Note: Performance is shown net of investment fees and tax. It is before administration fees and adviser commissions.
Source: Chant West


Chart 2 shows the top 10 performing growth options over 10 years.

1. Where a super fund has more than one investment option in the Growth category, only its main investment option has been included in the top 10.
2. Performance is shown net of investment fees and tax.  It is before administration fees and adviser commissions.

Lifecycle Funds Operating As Designed

Mohankumar says: "While our Growth category is still where most people have their super, a meaningful number are now in so-called 'lifecycle' products. Most retail funds have adopted a lifecycle design for their MySuper defaults, where members are allocated to an age-based option that is progressively de-risked as that cohort gets older.

"It's difficult to make direct comparisons of the performance of these age-based options with the traditional options that are based on a single risk category, and for that reason we report them separately. Table 2 shows the median performance for each of the retail age cohorts, together with their current median allocation to growth assets."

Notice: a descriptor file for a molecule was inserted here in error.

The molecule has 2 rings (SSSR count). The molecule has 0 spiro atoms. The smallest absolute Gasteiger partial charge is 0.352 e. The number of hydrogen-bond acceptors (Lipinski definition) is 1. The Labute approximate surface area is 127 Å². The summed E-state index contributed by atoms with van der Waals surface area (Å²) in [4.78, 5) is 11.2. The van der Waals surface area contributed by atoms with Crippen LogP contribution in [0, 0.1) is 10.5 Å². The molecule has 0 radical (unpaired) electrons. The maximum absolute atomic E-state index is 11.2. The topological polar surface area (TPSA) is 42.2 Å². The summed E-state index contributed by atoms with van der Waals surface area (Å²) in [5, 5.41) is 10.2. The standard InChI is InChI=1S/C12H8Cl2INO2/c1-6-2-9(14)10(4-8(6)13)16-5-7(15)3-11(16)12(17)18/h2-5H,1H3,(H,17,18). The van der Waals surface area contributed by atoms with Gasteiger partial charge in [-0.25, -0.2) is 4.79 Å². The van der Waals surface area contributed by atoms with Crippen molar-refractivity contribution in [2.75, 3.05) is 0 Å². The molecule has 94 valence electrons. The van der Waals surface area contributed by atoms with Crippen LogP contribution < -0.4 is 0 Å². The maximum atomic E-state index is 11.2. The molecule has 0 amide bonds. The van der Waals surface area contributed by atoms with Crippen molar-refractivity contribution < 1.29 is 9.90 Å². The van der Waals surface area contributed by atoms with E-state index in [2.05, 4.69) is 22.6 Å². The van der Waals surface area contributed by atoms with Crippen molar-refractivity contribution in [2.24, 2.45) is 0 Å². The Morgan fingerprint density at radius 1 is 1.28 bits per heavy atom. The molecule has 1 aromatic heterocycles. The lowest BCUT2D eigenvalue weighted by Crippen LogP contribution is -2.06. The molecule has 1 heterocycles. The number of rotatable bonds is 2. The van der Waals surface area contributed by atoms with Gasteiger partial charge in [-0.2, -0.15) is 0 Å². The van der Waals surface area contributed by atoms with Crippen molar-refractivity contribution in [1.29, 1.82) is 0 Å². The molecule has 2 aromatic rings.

Performance is shown net of investment fees and tax. It is before administration fees and adviser commissions.
2. January 2014 represents the introduction of MySuper.
Source: Chant West


While lifecycle is the most common MySuper default in the retail sector, most not-for-profit funds still use their traditional growth options for that default role. A few have gone down the lifecycle path, however, and while the general premise is the same the way it is implemented is different. Rather than allocating members to age-based cohorts as retail funds do, in the not-for-profit lifecycle model members typically ‘switch’ from one traditional risk category to another at particular ages. The diversified options that underlie these strategies are included in Table 1.